Research briefs 231107

Appendix risk for schizophrenics
Schizophrenics are at increased risk of suffering from a ruptured appendix, Taiwanese research has shown. Looking at discharge data for 10,000 people hospitalised for acute appendicitis in 1997-2001, showed a ruptured appendix occurred in 46.7 per cent of schizophrenics. In comparison, a ruptured appendix occurred in 25.1 per cent of patients with no major mental health problems and 43.4 per cent of those with major mental disorders other than schizophrenia (BMC Public Health 2007 Online).

Vitamin D does not prevent fractures
Vitamin D injections fail to protect the elderly from fractures, say UK researchers. The findings come from a four-year study of 9,440 men and women over 75. Participants were given an intramuscular injection of 300,000 IU vitamin D2 or placebo at the same time as their annual flu vaccine. But no reduction in non-vertebral fracture rates was seen between the groups. It would be better to combat vitamin D deficiency in the elderly with daily supplements of calcium and vitamin D, say the researchers (Rheumatology online 2007).

Smoking link to hair loss in Asian men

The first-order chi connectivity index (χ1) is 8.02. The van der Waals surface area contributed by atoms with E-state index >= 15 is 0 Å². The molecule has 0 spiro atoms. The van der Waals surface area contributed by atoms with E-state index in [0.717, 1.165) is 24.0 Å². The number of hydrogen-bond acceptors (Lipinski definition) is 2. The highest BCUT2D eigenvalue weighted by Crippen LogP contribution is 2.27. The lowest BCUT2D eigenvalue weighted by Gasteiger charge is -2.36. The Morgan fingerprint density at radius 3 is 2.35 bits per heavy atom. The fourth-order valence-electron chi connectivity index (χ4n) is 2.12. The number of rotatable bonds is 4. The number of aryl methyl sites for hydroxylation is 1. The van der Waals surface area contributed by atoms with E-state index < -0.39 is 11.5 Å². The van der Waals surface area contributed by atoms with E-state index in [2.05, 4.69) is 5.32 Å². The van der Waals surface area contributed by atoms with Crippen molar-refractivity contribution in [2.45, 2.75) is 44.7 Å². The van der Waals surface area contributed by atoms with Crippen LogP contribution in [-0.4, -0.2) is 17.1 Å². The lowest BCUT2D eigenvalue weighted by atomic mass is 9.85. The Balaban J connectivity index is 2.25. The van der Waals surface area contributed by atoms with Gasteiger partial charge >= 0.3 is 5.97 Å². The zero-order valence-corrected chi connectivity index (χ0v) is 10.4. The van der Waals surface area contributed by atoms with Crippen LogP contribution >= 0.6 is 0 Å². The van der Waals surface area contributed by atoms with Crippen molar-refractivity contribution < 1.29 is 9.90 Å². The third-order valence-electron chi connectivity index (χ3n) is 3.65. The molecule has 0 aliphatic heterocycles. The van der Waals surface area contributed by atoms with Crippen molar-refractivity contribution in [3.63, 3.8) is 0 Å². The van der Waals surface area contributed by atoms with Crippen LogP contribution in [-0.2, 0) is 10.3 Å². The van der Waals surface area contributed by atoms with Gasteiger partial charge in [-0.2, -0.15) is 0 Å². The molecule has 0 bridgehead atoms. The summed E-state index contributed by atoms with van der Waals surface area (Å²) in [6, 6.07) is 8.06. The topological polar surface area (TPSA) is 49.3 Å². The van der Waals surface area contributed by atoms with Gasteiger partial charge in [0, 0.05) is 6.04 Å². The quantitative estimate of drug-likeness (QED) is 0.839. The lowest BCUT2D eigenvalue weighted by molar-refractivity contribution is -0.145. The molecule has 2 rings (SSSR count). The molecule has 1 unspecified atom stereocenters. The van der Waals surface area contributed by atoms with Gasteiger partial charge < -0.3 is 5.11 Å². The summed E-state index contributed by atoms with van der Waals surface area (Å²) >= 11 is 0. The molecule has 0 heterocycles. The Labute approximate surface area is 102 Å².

Asian men double their chances of going bald early by smoking, research has shown. The study involved 740 Taiwanese men aged 40 to 91. Presence of androgenetic alopecia (AGA) and information on a range of clinical risk factors were taken. This showed that being a smoker increased the risk of moderate-to-severe AGA by 77 per cent, rising to a 134 per cent increased risk in those who smoked 20 or more cigarettes a day (Arch Dermatol 2007; 143: 1,401-6).

Brain differences in migraine sufferers
People who suffer from migraines have differences in the sensory areas of their brains compared with people who do not suffer from them, according to US research. The researchers found that a part of the cortex is thicker in people who suffer from the debilitating headaches. For the study, the researchers compared 24 people who suffer migraines with 12 people who do not suffer the condition. The somatosensory cortex area of the brain was found to be 21 per cent thicker in the migraine sufferers. But further research is required to examine whether the brain differences are the cause of migraines or the result of migraine attacks (Neurology Online 2007).

Rage sends blood boiling for a week
An angry outburst can send BP soaring for up to a week after the event, say US researchers. The study involved 23 people who were exposed to a three-minute harassment stressor. Half the group were asked to recall the test while BP was measured 30 minutes and a week later, and the other half only at one week. This showed that BP was still raised a week later. This suggests that recalling the event has more effect than passage of time, say the researchers (Int J Psychophysiol 2007; 66: 135-40).

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